Newark Mayor Ras Baraka understands the importance of developing abandoned properties. However, he also understands the necessity of developing using faces that accurately reflect the community.
“To be able to (develop) with local folks, black and brown developers, women developers … (they) are part of what we are trying to do in the city,” he said.
Through the West Ward Neighborhood Development Plan, he hopes to achieve this goal by partnering with six minority developers to restore 45 sites on 21 blocks in the West Ward.
“Minority and women small developers are eager to redevelop neighborhoods that the downtown developers ignore,” Baraka said. “We provide them with opportunity to do so by selling land at low cost, providing grants to first-time homebuyers, providing subsidies and streamlining regulations.”
These developers were introduced to the city via a virtual community meeting hosted by the mayor and West Ward Council Member Joseph McCallum. Deputy Mayor Allison Ladd and Affordable and Sustainable Housing Manager Jerrah Crowder assisted with moderation for the meeting.
One of the mayor’s key points of emphasis was getting developers from the Newark area who knew the needs of the city’s citizens.
“I went to Miller Street (School), I went to Maple Avenue (Elementary School), I went to University High School,” said Siree Morris, one of the developers from Ascension Capital Partners. “I’m Newark through and through … I don’t plan on going anywhere, and I plan on doing a lot more from a development standpoint.”
Gender diversity was a goal of this program as well, as three of the six developers are women. Jamilah Muhammad of Rising Plains LLC expressed optimism for the future of female developers.
“I hope that the platform and the footprints we leave as women is encouraging for the next set of women,” said Muhammad. “We’re not the only three women developing in Newark. There are women developing all over.”
A concern from city residents in the past has been that their needs are not being heard in the decision-making process when it comes to developing affordable housing in Newark. To combat this problem, the program began with a community meeting in the West Ward, which Anton Campbell and Dandley Alexandre of DDA Pioneer Investment Group saw as an advantage.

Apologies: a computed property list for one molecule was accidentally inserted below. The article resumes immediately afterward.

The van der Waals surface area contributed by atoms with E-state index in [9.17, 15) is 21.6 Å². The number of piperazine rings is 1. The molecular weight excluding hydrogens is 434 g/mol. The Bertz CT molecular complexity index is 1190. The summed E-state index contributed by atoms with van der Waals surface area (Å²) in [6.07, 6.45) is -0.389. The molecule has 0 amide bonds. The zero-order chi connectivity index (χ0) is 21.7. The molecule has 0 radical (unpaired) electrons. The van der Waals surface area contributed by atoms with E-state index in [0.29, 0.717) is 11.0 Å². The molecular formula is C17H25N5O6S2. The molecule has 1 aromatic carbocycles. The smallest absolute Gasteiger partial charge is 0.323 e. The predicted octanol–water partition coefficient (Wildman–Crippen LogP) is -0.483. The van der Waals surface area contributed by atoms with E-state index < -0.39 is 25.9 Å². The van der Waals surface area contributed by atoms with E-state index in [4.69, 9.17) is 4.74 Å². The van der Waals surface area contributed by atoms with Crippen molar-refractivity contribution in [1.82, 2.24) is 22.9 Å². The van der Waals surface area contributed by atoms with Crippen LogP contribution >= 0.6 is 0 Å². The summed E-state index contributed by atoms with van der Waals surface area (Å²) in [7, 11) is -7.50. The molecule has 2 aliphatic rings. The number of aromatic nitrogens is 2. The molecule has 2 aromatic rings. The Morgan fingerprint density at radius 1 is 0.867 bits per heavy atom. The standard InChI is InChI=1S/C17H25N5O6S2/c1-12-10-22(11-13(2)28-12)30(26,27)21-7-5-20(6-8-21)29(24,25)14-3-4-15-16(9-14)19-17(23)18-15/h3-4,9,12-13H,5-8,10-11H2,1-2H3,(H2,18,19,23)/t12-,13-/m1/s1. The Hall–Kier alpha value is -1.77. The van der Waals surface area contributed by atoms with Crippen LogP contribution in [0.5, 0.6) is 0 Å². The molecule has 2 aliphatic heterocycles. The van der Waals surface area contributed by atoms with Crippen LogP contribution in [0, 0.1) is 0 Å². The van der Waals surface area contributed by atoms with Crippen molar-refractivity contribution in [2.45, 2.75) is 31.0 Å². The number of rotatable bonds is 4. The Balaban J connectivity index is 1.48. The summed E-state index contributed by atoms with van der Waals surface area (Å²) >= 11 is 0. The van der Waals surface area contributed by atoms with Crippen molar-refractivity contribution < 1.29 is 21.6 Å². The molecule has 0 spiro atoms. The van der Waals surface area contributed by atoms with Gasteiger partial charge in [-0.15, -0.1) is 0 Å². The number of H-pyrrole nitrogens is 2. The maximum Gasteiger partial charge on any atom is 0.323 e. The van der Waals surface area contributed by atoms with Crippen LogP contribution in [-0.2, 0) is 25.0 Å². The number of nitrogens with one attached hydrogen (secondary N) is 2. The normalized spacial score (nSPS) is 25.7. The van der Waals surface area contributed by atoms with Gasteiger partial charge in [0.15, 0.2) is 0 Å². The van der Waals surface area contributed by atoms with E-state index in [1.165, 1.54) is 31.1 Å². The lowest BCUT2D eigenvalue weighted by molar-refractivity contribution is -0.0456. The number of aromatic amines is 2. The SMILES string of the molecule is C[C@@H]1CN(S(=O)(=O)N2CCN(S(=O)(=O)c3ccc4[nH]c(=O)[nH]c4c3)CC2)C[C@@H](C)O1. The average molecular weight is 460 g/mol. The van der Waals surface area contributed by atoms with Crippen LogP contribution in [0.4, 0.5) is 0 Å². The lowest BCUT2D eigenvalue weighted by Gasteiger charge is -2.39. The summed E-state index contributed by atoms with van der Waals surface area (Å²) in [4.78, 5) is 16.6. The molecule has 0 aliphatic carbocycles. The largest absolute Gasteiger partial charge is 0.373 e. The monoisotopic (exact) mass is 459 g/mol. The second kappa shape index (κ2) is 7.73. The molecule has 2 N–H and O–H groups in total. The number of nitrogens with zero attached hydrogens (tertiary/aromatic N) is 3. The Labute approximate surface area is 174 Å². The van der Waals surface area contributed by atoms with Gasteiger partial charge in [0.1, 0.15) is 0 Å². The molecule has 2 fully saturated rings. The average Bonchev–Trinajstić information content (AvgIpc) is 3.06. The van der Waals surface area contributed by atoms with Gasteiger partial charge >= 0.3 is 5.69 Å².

“It was amazing,” Alexandre said. “They had members of the community actually come in … the members of the community actually gave us input … we loved it.”
The importance of developing sustainable commercial properties within the community, as well as affordable properties, was not lost on the developers. Benedict Guerrier of Alpha Development & Investments emphasized the importance of developing local businesses and storefronts.
“A lot of us build properties, but we don’t build some of the ancillary things the community needs,” Guerrier said. “This is an opportunity for us to open up delis and other things as the bigger giants are starting to creep into our communities.”
Toward the end of the community meeting, Newark Program Coordinator Andrea Mason joined to facilitate some questions from the audience, mostly about the importance of keeping Newark residents involved in all aspects of the development.
The developers share this goal, as Narelle Myke of New Age Investment Properties spoke on the requirement in the initial agreement with the city to contract local workers.
“As part of our redevelopment agreement, there’s a certain percentage of contractors, suppliers and the workforce (from Newark) that we are required to have,” Myke said. “We all can agree that we fully would like to fulfill that expectation, if not go above that requirement.”
All of the developers invited to participate in Mayor Baraka’s West Ward Neighborhood Development Program agreed that, at its core, the redevelopment has to be all about changing the community for the better. Guerrier has been doing this through Regal Real Estate School, which he founded to help members of his own community see the true worth of the properties around them.
“To me, if we don’t teach and give that certification out, a lot of us don’t see the value in our own communities,” he said. “We have so much value in our city and its crazy that other people get to see it but, because we don’t have that trained eye for it, it kind of gets swept under the rug.”
Myke added that this type of affordable, eye-catching housing development is long overdue for the community.
“I like to have fun with my projects,” Myke said. “It’s, in my own way, bringing some individuality to the projects as well as revitalizing the community and making sure that I am mindful of elevating the design of the homes in this community, because we deserve it.”